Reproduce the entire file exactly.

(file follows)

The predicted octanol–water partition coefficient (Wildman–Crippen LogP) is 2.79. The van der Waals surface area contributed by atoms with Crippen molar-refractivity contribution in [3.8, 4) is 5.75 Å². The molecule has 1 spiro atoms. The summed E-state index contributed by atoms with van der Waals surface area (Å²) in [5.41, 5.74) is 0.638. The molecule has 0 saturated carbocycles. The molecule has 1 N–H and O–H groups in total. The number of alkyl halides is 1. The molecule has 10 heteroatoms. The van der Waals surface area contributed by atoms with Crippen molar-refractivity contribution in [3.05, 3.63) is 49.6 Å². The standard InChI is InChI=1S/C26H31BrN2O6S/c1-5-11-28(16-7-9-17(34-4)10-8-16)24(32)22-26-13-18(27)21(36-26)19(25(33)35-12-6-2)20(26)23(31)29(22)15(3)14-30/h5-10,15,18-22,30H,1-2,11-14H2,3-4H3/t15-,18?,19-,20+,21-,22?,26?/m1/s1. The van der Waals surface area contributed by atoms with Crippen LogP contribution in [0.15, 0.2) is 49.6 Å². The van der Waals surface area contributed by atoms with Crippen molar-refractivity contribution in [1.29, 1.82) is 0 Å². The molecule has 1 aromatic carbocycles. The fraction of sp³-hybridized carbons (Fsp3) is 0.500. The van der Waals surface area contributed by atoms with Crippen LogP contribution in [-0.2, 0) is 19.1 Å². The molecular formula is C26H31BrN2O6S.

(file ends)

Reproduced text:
The predicted octanol–water partition coefficient (Wildman–Crippen LogP) is 2.79. The van der Waals surface area contributed by atoms with Crippen molar-refractivity contribution in [3.8, 4) is 5.75 Å². The molecule has 1 spiro atoms. The summed E-state index contributed by atoms with van der Waals surface area (Å²) in [5.41, 5.74) is 0.638. The molecule has 0 saturated carbocycles. The molecule has 1 N–H and O–H groups in total. The number of alkyl halides is 1. The molecule has 10 heteroatoms. The van der Waals surface area contributed by atoms with Crippen molar-refractivity contribution in [3.05, 3.63) is 49.6 Å². The standard InChI is InChI=1S/C26H31BrN2O6S/c1-5-11-28(16-7-9-17(34-4)10-8-16)24(32)22-26-13-18(27)21(36-26)19(25(33)35-12-6-2)20(26)23(31)29(22)15(3)14-30/h5-10,15,18-22,30H,1-2,11-14H2,3-4H3/t15-,18?,19-,20+,21-,22?,26?/m1/s1. The van der Waals surface area contributed by atoms with Crippen LogP contribution in [0.15, 0.2) is 49.6 Å². The van der Waals surface area contributed by atoms with Crippen molar-refractivity contribution in [1.29, 1.82) is 0 Å². The molecule has 1 aromatic carbocycles. The fraction of sp³-hybridized carbons (Fsp3) is 0.500. The van der Waals surface area contributed by atoms with Crippen LogP contribution in [-0.2, 0) is 19.1 Å². The molecular formula is C26H31BrN2O6S.